Home Before Dark is told in a book-within-a-book fashion and we are treated to the point of view of Maggie Holt and also chapters of the infamous "Book", a supposedly true account of her parents' stay at Baneberry Hall. Maggie doesn't remember hardly anything from the time they lived there, she was only five after all, but it has haunted her whole life. After twenty days in Baneberry Hall her parents up and left, leaving behind their clothing, her toys, everything. They claim it was ghosts, Maggie thinks otherwise.

When Maggie's father dies she finds out something shocking. They never sold Baneberry Hall, and now she's the owner. She returns claiming she wants to fix it up and sell it, but really she wants the truth. And not even the promise she made to her father, where he tells her never to return to Baneberry Hall, that is isn't safe for her, will stop her.

This book reminded me so much of Netflix's "The Haunting of Hill House" and "The Amityville Horror", making it a sure winner, and I thought all the encounters with the ghosts, Mrs. Pennyface and Mr. Shadow, were spine-tingling! It even took me quite some time to come up with theories as to what exactly happened at Baneberry Hall. I adored the history of the house and I ate up every detail we got about the "unfortunate accidents" that plagued the house. Unfortunately, for me, the ending was unsatisfactory, even cliche, and knocked this book down from a solid five stars to four. I think this would have even been better as a regular old ghost story.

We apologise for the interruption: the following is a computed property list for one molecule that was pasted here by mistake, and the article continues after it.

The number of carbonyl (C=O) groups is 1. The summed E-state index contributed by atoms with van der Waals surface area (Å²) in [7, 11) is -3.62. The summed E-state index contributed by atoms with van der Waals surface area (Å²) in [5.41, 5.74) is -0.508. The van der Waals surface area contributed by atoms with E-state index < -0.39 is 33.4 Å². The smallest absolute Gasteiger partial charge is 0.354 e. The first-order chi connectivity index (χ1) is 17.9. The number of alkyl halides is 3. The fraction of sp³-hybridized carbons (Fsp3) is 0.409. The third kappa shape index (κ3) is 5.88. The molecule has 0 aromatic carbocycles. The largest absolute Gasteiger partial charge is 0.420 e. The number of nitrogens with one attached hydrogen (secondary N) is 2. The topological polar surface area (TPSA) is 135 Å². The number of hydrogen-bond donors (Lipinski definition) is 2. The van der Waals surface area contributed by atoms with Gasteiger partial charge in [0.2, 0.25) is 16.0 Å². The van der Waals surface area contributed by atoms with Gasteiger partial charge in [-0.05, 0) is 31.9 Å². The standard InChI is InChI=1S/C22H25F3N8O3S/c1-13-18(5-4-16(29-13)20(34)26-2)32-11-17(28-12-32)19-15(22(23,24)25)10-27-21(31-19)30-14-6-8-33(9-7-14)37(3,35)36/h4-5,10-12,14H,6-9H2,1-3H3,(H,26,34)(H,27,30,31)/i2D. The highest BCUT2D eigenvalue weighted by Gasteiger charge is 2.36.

Book Review: Such a Fun Age by Kiley Reid

Friday, August 21, 2020

Such a Fun Age by Kiley Reid
Length: 310 Pages
Genres: Contemporary, Literary Fiction
Rating: 4 out of 5 Stars

"'It completely fetishizes black people in a terrible way,' Tamra went on. 'It makes it seem like we're all the same, as if we can't contain multitudes of personalities and traits and differences. And people like that think that it says something good about them, that they're so brave and unique that they would even dare to date black women. Like they're some kind of martyr.'"